Some faculty speak of a “culture of fear,” not only among untenured and contingent teachers, for whom existence is “increasingly unsafe,” but among the faculty at large. Department heads are afraid to speak honestly, so as “not to lose something” to budget freezes, like a faculty line or a Study Group, as funds tilt toward the latest thing. In a “divided” atmosphere, where it is sometimes said that we are “turning on each other,” senior members are “marginalized,” “demoralized,” and “alienated” to such a degree that they “gave up” and now refuse to attend faculty meetings or serve on elected committees. As one senior colleague proclaims, the “old folks,” the “fearless faculty,” have the duty to voice their views in public, not in order to rule over young colleagues, but rather to achieve solidarity with them.
Some faculty feel that the FAC needs to have a more faculty-sensitive voice. As it plans the monthly faculty meetings, it should be asking more faculty groups -- and fewer administrators -- to initiate discussions of faculty interest.
There is “suspicion” about the formation of presidential and dean of faculty working groups that will have substantial impact on Colgate’s curriculum for years to come. Whereas faculty appreciate the hard labor that their colleagues have given on behalf of the President’s stratagems, there are questions about democratic process, elections, and leadership for the future. Others question the content of some schema, like Globalization, which seems more like an “unexamined trend” than a curricular truism for the future. Much like the many Institutes of the previous presidential administration, some faculty say, Globalization may prove to be a way of squandering resources and debilitating already successful curricular programs.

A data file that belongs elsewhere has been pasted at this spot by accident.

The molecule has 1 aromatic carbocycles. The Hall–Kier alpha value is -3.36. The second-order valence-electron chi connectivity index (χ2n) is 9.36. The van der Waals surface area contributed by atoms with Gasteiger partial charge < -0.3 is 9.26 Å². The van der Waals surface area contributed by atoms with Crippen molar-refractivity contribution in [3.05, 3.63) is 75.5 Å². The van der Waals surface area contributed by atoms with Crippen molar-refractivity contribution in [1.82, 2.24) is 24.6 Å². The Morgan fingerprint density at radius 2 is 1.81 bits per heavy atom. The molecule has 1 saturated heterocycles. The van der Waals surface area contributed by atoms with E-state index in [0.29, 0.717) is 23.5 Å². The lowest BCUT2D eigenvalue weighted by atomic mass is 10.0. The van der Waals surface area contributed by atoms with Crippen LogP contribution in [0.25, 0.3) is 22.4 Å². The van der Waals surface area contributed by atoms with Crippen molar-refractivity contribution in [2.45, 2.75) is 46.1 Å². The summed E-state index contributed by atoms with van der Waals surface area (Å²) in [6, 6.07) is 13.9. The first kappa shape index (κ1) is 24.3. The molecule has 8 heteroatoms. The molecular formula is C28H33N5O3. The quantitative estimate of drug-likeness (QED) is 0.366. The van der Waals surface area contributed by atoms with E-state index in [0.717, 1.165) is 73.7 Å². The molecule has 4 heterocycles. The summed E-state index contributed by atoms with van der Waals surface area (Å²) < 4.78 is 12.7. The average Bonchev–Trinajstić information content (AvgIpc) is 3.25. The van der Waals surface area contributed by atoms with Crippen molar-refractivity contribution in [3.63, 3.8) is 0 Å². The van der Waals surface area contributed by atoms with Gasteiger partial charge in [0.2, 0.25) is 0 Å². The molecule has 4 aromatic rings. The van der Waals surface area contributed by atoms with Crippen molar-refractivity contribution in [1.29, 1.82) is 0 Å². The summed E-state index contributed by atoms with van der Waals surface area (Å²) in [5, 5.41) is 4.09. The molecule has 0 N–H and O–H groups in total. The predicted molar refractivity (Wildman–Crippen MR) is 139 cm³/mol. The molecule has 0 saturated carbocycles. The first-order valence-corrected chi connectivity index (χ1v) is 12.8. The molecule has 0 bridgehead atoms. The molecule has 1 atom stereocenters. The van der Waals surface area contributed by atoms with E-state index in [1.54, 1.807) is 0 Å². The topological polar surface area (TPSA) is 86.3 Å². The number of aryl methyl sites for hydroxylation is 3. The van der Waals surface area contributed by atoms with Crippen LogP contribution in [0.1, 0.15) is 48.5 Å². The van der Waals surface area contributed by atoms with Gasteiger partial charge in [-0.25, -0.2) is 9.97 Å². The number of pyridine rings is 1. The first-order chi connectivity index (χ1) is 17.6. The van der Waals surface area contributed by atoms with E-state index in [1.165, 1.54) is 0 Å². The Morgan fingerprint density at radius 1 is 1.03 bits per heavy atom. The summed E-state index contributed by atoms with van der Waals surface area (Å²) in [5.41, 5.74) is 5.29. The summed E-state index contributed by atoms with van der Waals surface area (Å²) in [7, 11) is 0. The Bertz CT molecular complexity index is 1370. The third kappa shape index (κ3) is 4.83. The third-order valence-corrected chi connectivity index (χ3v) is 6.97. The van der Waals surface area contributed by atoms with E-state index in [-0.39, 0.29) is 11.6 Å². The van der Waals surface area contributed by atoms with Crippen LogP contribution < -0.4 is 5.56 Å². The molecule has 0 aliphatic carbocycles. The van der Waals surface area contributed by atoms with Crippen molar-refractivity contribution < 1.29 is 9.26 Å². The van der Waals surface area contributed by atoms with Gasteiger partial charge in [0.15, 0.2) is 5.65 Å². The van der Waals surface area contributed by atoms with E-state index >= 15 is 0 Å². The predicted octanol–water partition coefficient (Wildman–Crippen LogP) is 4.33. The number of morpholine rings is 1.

One faculty member sees a “Pandora’s Box of Democracy” in regard to the presidential working groups. Perhaps some faculty do not want change of any kind. Perhaps it takes “top down, take charge” entrepreneurship to spark change. On the other hand, another faculty member replies, administrators should support what the faculty have already created, rather than encumbering existent structures with extraneous, competing innovation.
Some faculty say that the search for the next Colgate President (and Dean of Faculty) must have greater elected faculty input, with a renewal of AAUP’s role in the entire process on campus. I have heard it said that the use of search firms has tended, over the past decade, to “close faculty out” of decision-making in these important decisions. Faculty need to regain their prerogatives in the selection, evaluation, and retention of administrators, producing in the long run a greater sense of “accountability” when administrators make policies and decisions.